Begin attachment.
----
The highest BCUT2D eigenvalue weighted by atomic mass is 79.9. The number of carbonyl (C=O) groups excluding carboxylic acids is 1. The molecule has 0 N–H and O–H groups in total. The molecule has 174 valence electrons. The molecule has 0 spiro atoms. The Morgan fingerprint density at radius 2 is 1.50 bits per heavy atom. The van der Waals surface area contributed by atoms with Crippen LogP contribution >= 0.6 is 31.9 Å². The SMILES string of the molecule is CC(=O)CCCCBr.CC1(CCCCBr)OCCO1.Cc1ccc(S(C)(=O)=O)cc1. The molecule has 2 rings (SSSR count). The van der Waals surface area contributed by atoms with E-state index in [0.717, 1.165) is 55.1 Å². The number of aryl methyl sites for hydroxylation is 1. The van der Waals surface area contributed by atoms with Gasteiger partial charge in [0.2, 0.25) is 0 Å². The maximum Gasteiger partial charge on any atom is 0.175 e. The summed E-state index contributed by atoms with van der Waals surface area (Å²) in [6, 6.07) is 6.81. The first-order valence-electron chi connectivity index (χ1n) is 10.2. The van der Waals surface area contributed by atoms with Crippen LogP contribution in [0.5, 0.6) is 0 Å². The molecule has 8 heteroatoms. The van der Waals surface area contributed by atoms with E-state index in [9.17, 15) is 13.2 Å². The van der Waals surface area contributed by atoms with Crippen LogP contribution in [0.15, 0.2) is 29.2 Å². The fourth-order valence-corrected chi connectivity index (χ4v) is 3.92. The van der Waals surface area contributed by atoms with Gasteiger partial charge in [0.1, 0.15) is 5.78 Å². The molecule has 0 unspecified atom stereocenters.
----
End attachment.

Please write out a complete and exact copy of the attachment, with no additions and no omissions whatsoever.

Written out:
The highest BCUT2D eigenvalue weighted by atomic mass is 79.9. The number of carbonyl (C=O) groups excluding carboxylic acids is 1. The molecule has 0 N–H and O–H groups in total. The molecule has 174 valence electrons. The molecule has 0 spiro atoms. The Morgan fingerprint density at radius 2 is 1.50 bits per heavy atom. The van der Waals surface area contributed by atoms with Crippen LogP contribution >= 0.6 is 31.9 Å². The SMILES string of the molecule is CC(=O)CCCCBr.CC1(CCCCBr)OCCO1.Cc1ccc(S(C)(=O)=O)cc1. The molecule has 2 rings (SSSR count). The van der Waals surface area contributed by atoms with E-state index in [0.717, 1.165) is 55.1 Å². The number of aryl methyl sites for hydroxylation is 1. The van der Waals surface area contributed by atoms with Gasteiger partial charge in [0.2, 0.25) is 0 Å². The maximum Gasteiger partial charge on any atom is 0.175 e. The summed E-state index contributed by atoms with van der Waals surface area (Å²) in [6, 6.07) is 6.81. The first-order valence-electron chi connectivity index (χ1n) is 10.2. The van der Waals surface area contributed by atoms with Crippen LogP contribution in [0.5, 0.6) is 0 Å². The molecule has 8 heteroatoms. The van der Waals surface area contributed by atoms with E-state index in [9.17, 15) is 13.2 Å². The van der Waals surface area contributed by atoms with Crippen LogP contribution in [0.15, 0.2) is 29.2 Å². The fourth-order valence-corrected chi connectivity index (χ4v) is 3.92. The van der Waals surface area contributed by atoms with Gasteiger partial charge in [0.1, 0.15) is 5.78 Å². The molecule has 0 unspecified atom stereocenters.